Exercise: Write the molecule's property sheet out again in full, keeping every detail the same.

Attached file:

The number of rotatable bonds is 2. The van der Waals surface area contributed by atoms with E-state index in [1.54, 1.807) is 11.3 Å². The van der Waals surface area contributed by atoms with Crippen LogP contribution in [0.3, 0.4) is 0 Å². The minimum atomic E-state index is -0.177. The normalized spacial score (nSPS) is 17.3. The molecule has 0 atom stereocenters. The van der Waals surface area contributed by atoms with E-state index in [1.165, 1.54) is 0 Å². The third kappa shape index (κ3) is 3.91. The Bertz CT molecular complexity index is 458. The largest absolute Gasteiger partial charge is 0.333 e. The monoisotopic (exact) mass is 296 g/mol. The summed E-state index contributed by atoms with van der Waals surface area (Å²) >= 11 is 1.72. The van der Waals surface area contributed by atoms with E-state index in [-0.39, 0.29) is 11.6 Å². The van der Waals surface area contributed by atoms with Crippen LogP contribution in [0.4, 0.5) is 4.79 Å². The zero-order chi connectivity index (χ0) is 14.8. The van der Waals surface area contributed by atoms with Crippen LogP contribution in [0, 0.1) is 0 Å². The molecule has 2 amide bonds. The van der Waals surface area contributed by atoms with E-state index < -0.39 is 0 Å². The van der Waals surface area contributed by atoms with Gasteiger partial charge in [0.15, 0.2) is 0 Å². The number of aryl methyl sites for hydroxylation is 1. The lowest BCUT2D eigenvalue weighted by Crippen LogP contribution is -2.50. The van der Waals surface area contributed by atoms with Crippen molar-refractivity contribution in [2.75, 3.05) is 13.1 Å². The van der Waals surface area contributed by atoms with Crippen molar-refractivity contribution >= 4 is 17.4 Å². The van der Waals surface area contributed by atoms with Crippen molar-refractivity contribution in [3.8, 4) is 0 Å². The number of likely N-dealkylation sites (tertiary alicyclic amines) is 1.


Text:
The number of rotatable bonds is 2. The van der Waals surface area contributed by atoms with E-state index in [1.54, 1.807) is 11.3 Å². The van der Waals surface area contributed by atoms with Crippen LogP contribution in [0.3, 0.4) is 0 Å². The minimum atomic E-state index is -0.177. The normalized spacial score (nSPS) is 17.3. The molecule has 0 atom stereocenters. The van der Waals surface area contributed by atoms with E-state index in [1.165, 1.54) is 0 Å². The third kappa shape index (κ3) is 3.91. The Bertz CT molecular complexity index is 458. The largest absolute Gasteiger partial charge is 0.333 e. The monoisotopic (exact) mass is 296 g/mol. The summed E-state index contributed by atoms with van der Waals surface area (Å²) >= 11 is 1.72. The van der Waals surface area contributed by atoms with E-state index in [-0.39, 0.29) is 11.6 Å². The van der Waals surface area contributed by atoms with Crippen LogP contribution in [0.4, 0.5) is 4.79 Å². The zero-order chi connectivity index (χ0) is 14.8. The van der Waals surface area contributed by atoms with Crippen LogP contribution in [0, 0.1) is 0 Å². The molecule has 2 amide bonds. The van der Waals surface area contributed by atoms with E-state index < -0.39 is 0 Å². The van der Waals surface area contributed by atoms with Gasteiger partial charge in [0.15, 0.2) is 0 Å². The number of aryl methyl sites for hydroxylation is 1. The lowest BCUT2D eigenvalue weighted by Crippen LogP contribution is -2.50. The van der Waals surface area contributed by atoms with Crippen molar-refractivity contribution in [2.75, 3.05) is 13.1 Å². The van der Waals surface area contributed by atoms with Crippen molar-refractivity contribution >= 4 is 17.4 Å². The van der Waals surface area contributed by atoms with Crippen molar-refractivity contribution in [3.8, 4) is 0 Å². The number of likely N-dealkylation sites (tertiary alicyclic amines) is 1.